The Genomics, Proteomics, and Bioinformatics (GPB) Core of the Intellectual and Developmental Disabilities Research Center (IDDRC) facilitates clinical and translational research through application of specialized expertise in high-throughput genetic/genomic and protein analysis methods, together with related bioinformatics analysis. The core is located in the Research Center for Genetic Medicine at Children’s National Medical Center. Associated faculty have joint appointments in the Department of Integrative Systems Biology (ISB) at The George Washington University School of Medicine and Health Sciences.
The GPB core has state-of-the-art equipment purchased through institutional funds, philanthropic donations, and research grants, totaling over $10 million.
Whereas core facilities in most institutions are stand-alone units staffed by personnel dedicated to the core services, the GPB core typically aligns IDDRC projects with an interested ISB faculty member who shares research interests and/or technologies. This provides investigators with more guidance for their projects, from experimental design and data generation all the way to data analysis and interpretation.
In addition to the GPB core, ISB/Genetic Medicine also supports two other NIH cores: the National Center for Medical Rehabilitation Research Core and the Clinical and Translational Science Institute at Children’s National Medical Center. Together, these considerable resources offer substantial opportunities for collaboration, subject recruitment, and implementation of cutting-edge technology to address research questions. Many core functions are provided at highly subsidized charge-back that covers reagent costs.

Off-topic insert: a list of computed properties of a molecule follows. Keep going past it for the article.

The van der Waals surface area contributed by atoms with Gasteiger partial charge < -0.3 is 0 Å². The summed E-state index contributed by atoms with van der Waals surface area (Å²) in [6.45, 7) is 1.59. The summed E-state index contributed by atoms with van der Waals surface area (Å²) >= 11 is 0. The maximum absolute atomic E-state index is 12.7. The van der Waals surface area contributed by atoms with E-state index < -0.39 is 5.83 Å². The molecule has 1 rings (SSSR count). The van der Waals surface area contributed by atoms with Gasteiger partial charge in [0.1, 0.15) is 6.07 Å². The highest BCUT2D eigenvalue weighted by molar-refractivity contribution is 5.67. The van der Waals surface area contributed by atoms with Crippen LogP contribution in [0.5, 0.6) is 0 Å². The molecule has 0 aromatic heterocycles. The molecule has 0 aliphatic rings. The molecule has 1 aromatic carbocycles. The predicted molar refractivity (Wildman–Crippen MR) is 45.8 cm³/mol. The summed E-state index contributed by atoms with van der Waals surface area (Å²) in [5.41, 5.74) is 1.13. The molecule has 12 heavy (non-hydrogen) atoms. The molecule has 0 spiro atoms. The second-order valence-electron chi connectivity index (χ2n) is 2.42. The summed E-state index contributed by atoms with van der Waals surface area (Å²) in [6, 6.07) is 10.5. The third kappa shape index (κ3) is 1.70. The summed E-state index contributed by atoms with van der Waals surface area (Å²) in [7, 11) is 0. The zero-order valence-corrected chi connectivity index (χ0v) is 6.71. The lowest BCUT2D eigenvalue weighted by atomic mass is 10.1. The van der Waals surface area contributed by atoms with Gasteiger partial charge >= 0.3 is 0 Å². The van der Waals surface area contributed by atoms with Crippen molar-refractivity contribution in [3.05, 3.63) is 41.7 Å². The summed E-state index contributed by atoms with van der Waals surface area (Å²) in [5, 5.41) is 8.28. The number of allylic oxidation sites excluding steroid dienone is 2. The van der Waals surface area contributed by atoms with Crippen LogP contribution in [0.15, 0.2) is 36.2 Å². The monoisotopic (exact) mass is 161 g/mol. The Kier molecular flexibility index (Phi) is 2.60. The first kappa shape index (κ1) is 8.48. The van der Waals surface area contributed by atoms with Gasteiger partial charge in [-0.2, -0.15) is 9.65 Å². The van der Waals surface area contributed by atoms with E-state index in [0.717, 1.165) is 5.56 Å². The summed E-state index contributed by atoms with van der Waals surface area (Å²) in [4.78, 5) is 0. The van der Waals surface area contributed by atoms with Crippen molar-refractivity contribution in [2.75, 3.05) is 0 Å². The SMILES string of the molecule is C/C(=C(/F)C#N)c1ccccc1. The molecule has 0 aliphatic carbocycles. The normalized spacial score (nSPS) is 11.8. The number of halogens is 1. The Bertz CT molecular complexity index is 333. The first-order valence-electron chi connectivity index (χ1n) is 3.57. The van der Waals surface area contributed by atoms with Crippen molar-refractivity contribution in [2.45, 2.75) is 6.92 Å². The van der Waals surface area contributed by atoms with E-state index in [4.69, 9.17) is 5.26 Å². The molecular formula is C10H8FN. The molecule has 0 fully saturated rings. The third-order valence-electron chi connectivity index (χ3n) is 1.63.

A list of current GPB services available to IDDRC investigators includes:
High-Content Project Design and Data Analysis
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Aguirre A, Rubio ME, Gallo V. Notch and EGFR pathway interaction regulates neural stem cell number and self-renewal. Nature. 2010 Sep 16;467(7313):323-7. PubMed PMID: 20844536; PubMed Central PMCID: PMC2941915.
Singh RK, Stephens S, Berl MM, Chang T, Brown K, Vezina LG, Gaillard WD. Prospective study of new-onset seizures presenting as status epilepticus in childhood. Neurology. 2010 Feb 23;74(8):636-42. Epub 2010 Jan 20. PubMed PMID: 20089940; PubMed Central PMCID: PMC2830921.
Kesari A, Neel R, Wagoner L, Harmon B, Spurney C, Hoffman EP. Somatic mosaicism for Duchenne dystrophy: evidence for genetic normalization mitigating muscle symptoms. Am J Med Genet A. 2009 Jul;149A(7):1499-503. PubMed PMID: 19530190; PubMed Central PMCID: PMC2729699.
Kantor L, Pinchasi D, Mintz M, Hathout Y, Vanderver A, Elroy-Stein O. A point mutation in translation initiation factor 2B leads to a continuous hyper stress state in oligodendroglial-derived cells. PLoS One. 2008;3(11):e3783. Epub 2008 Nov 21. PubMed PMID: 19023445; PubMed Central PMCID: PMC2583043.